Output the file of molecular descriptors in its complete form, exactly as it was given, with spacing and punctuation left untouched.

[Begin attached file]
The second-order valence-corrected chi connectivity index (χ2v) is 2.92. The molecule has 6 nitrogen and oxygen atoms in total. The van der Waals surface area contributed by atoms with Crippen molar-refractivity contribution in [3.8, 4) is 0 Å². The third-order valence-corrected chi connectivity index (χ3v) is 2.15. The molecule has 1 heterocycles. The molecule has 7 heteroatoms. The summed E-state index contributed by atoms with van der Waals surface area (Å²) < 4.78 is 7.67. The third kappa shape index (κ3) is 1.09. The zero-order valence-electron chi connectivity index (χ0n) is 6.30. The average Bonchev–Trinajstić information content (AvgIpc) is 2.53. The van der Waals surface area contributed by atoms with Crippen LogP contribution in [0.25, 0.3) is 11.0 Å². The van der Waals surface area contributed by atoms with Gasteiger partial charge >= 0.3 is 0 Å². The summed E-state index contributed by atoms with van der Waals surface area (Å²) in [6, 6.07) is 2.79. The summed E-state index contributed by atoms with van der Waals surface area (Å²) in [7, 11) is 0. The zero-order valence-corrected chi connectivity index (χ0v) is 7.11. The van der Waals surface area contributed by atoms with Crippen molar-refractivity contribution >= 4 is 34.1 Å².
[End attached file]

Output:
The second-order valence-corrected chi connectivity index (χ2v) is 2.92. The molecule has 6 nitrogen and oxygen atoms in total. The van der Waals surface area contributed by atoms with Crippen molar-refractivity contribution in [3.8, 4) is 0 Å². The third-order valence-corrected chi connectivity index (χ3v) is 2.15. The molecule has 1 heterocycles. The molecule has 7 heteroatoms. The summed E-state index contributed by atoms with van der Waals surface area (Å²) < 4.78 is 7.67. The third kappa shape index (κ3) is 1.09. The zero-order valence-electron chi connectivity index (χ0n) is 6.30. The average Bonchev–Trinajstić information content (AvgIpc) is 2.53. The van der Waals surface area contributed by atoms with Crippen LogP contribution in [0.25, 0.3) is 11.0 Å². The van der Waals surface area contributed by atoms with Gasteiger partial charge >= 0.3 is 0 Å². The summed E-state index contributed by atoms with van der Waals surface area (Å²) in [6, 6.07) is 2.79. The summed E-state index contributed by atoms with van der Waals surface area (Å²) in [7, 11) is 0. The zero-order valence-corrected chi connectivity index (χ0v) is 7.11. The van der Waals surface area contributed by atoms with Crippen molar-refractivity contribution >= 4 is 34.1 Å².